Open data improvements with Socrata

While the data shared by the Dallas Police Department was a major milestone in transparency, the information was still stuck in static PDFs. To improve the way the data was shared, the department partnered with Socrata to implement a cloud-based Open Data platform. Major Geron worked closely with Socrata to develop visualizations that closely resembled the original PDFs so as not to confuse or deter the public from accessing the information. He describes it as: “...dynamic — you can download the data, create your own visualizations, look at the data in many number of ways and it’s to make it easier for the public to do.”

Officially launched in October 2015, Dallas’ new platform got attention right away—including from a media outlet, which tweeted about the improved user-friendly aspects just four hours after the new platform went live.

Enhancing safety & community engagement

Many positive trends in community safety, engagement, and rebuilding trust in the Dallas Police Department have been verified as a result of the open data initiative. Some of these results include:

  • Incidents of deadly force have been driven down by 45% since 2015
  • In 2016, excessive force complaints have been reduced to four compared to 150-200 average complaints per year before the initiative
  • In 2016, there have been two officer-involved shootings compared to 18-25 average shootings per year before
    the initiative
  • Dallas has experienced 12 consecutive years of crime decline

What’s more, the police department has seen a sharp decline in data requests from media outlets and community members. “The calls about the data stopped virtually overnight,” shares Major Geron. “The data was widely disseminated and we had people looking at the website and it made the open records request for officer-involved shootings drop to zero—I can’t remember the last time we’ve gotten a call for data.”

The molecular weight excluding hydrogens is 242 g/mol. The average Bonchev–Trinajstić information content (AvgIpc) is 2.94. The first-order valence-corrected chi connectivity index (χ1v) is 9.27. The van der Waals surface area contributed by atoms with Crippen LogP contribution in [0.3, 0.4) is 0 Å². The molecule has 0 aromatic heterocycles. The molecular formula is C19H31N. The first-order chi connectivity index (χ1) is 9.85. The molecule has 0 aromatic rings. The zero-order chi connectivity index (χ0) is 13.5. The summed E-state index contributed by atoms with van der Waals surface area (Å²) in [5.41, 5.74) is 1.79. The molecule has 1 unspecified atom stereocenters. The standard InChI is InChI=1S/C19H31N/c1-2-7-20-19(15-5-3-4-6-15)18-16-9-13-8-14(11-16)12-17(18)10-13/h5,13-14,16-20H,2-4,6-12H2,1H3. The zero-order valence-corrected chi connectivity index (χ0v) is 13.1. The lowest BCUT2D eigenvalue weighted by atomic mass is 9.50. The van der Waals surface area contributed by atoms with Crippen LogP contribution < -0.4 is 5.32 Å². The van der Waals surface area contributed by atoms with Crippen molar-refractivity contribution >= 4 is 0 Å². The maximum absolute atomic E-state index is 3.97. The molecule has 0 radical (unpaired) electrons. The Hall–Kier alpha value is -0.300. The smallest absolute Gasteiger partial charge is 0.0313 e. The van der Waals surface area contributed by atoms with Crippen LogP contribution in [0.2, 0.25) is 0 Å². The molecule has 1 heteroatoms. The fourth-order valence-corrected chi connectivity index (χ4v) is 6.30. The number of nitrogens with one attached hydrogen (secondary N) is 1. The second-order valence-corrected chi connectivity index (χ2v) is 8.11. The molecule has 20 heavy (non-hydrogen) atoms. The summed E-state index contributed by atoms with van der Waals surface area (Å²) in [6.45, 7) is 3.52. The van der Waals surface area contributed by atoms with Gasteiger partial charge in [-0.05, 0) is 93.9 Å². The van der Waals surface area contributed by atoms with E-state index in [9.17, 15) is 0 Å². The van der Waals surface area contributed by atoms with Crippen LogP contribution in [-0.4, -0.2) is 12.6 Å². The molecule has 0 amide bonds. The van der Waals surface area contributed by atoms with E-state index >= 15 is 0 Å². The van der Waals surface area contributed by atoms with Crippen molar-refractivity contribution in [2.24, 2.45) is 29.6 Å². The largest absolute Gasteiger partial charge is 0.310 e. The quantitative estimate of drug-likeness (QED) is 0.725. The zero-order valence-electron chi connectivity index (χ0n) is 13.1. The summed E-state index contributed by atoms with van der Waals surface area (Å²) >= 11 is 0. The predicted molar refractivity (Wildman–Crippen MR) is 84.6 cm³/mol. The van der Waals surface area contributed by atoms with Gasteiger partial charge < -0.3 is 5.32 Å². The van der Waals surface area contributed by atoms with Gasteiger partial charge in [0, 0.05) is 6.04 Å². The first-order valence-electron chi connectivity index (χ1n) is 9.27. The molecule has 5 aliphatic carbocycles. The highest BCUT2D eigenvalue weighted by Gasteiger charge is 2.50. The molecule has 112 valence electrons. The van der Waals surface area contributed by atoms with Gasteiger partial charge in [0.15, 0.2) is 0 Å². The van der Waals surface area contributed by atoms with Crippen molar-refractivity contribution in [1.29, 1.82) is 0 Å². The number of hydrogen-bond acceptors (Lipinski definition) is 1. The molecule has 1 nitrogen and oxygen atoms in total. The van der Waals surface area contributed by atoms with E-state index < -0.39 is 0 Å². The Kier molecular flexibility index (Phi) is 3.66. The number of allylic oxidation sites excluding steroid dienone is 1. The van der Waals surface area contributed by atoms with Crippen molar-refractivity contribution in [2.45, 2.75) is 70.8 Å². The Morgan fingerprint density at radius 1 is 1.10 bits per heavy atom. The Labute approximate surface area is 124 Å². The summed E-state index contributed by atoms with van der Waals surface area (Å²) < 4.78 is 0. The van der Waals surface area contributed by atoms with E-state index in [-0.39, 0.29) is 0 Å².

The department has also shifted its focus to community engagement programs, including Coffee With Cops, which connects community members with police officers outside of a law enforcement situation. Programs like these are designed to help rebuild trust and positive relationships between officers and the public.

Officers also participate in de-escalation training and reality based training to prepare officers in moments of high tension to exercise appropriate decision-making when it comes to their safety and the safety of the general public.

“It supports the contact theory—if all contacts are negative, you will form a negative opinion about the police,” explains Major Geron. “If we can create more positive situations, then we’ll have better, longer lasting relationships with the citizens that we service. That will translate to more public support and understanding as well as less use of force.”

What’s next

While the Dallas Police Department has exceeded expectations for data sharing and transparency, their focus remains on continuous improvement. In addition to their efforts to date, the department has recently published data on the use of force exercised in community cases.

Looking ahead, police leaders hope to expand data sharing to community engagement events, such as youth outreach opportunities, to further develop positive relationships rooted in trust and transparency with local residents. Regardless of how the data is utilized, the Dallas Police Department is proving that open data is a critical asset when it comes to sustainable law enforcement within communities.